Taking him on: I wish I knew how she does it…

Boy, I remember the first time I picked up the first book in this series, “Checking him out”, and putting it away after a few pages. I particularly remember the hot water it got me in with the book’s author… Yeah, that was a while ago. She’s not sent me one of her books since, seething for months with anger at my dismissal of the book being “typical M/M” and “you know one the first page how it ends…” Technically, I was right, even though the first comment was rubbish and insulting really. I’ve long ago apologized. I gave the book a second shot and loved it. Still hated Sol at the end, but oh well. That was then. She was right, as always. When I got the chance to read “Taking him on” I didn’t hesitate.

Taking_him_on_CoverI think it’s no secret to anyone that I don’t like series. The reason I don’t like them is because I’m a little bit like Matty, one of the main characters in “Taking him on”, I just don’t want to pay THAT much attention to anything, not for that long, and knowing there is a continuation, I just HAVE to read it, and I don’t like feeling trapped like that. As an author, I’ve begun to see things a little bit differently, but that’s a different story.

So, finally, she sends me “Taking him on”, and I promised her a review. By now I know I’ll like what she writes. She’s an extraordinarily gifted writer, and the last time I reviewed one of her books (which I paid for, just saying), I didn’t know how to put words to it, because it was that good! I also realized something else while reading this fourth story in the series. Deb is a bit of a slow starter. And I think that’s been throwing me off track, being a bit Matty and all…

Getting back into the story of a series is always (no matter the author), a bit tricky. Things, events past, are being reiterated, for the benefit of those who haven’t read the story, and the forgetful ones, and annoyingly for those of us who haven’t, so you read through, hoping for the story to pick up. The reading is slow, but, without really knowing it, as you recognize the “antics” of Sol, Adam, you are being sucked right in, and before I knew it, I was taking my phone everywhere I went, kitchen to grab a snack, bathroom (yeah, no more details) and back to my chair, pressing on, completely absorbed by the story.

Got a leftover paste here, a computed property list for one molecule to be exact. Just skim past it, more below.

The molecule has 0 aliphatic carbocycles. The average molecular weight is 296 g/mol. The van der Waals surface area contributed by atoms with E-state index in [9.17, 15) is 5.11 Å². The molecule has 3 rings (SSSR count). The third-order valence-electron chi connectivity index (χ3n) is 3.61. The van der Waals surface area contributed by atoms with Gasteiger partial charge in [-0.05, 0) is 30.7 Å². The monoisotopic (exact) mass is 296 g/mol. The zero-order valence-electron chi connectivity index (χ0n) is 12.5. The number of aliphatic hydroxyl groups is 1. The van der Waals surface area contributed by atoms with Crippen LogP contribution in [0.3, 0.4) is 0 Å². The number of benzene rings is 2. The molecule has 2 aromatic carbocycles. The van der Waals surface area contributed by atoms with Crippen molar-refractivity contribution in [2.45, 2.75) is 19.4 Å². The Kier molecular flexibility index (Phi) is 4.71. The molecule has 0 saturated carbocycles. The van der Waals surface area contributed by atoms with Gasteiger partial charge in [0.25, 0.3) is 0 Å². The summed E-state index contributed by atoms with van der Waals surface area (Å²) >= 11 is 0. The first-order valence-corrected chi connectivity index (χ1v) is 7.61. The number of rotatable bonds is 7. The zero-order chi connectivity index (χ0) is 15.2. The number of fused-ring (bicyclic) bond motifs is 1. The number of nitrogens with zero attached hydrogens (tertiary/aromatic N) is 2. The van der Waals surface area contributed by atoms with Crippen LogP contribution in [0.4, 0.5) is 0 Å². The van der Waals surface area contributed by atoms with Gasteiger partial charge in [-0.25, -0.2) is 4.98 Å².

I feel for Noah, from who’s point of view the story is told. I often feel as (over-?) protective as he does toward Matty, and I know the emotion of betrayal, real or perceived; no difference to our synapses. Before long I was crying. Not once, far too often, even for my comfort. Not that there is a huge deal of drama in the story, but this is more due to domestic settings right now. I needed it, and unlike Noah, tears are never far away for me.

The book introduces a new character, Leigh, and I sense a potential book lurking there. This is a series after all, it needs to be milked to the max. Yeah, I still don’t like them. Although it was nice, no, it was very nice to read this story. And in many ways it feels more genuine than the first book. The emotions are more raw, more tangible, and the narrative more direct.

Noah and Matty are young, barely twenty, and much of their drama can seem “youthful”, “immature”, yet when you think about it, the misunderstandings, the little white lies, the secrets, they are everywhere, and when you read about them, they make you think about your own past, your own present and hopefully learn a lesson for your own future, to trust more, be more forthright, less secretive. I know it’s what makes my own relationship to my husband work: honesty. The lessons are there, for all of us, no matter what age we are.


Author Debbie McGowan

So, what if “Taking him on” was off to a slow start, I stuck with it, and it is definitely an amazing book, and if you like any of Debbie’s stories, you’ll love this one, and if you haven’t read any of her books before, it’s about bloody time you do, or I’ll have Matty’s dad come pay you a visit. Just saying…

Finally a word about the writing. Gosh, this woman is my publisher, and my editor, I better be careful what I say. I should just put my pen down and accept that I can’t write. Sometimes I wonder what makes her put up with amateurs like me. The finesse with which she describes the scenery of “anything”, “anywhere”, the love with which she describes her English motherland, the culture, the food, the people, even a stinking, old pub, is permeated with so much love, not to mention her astonishing knowledge of just about everything, it makes reading her books far more than the love story to two troubled young men, but an excursion into modern contemporary England, an insight I wish more people could have. The woman’s writing is simply put bloody brilliant!

Now go forth, and buy her books! I’ll see if I can return to my own amateurish writing after this…

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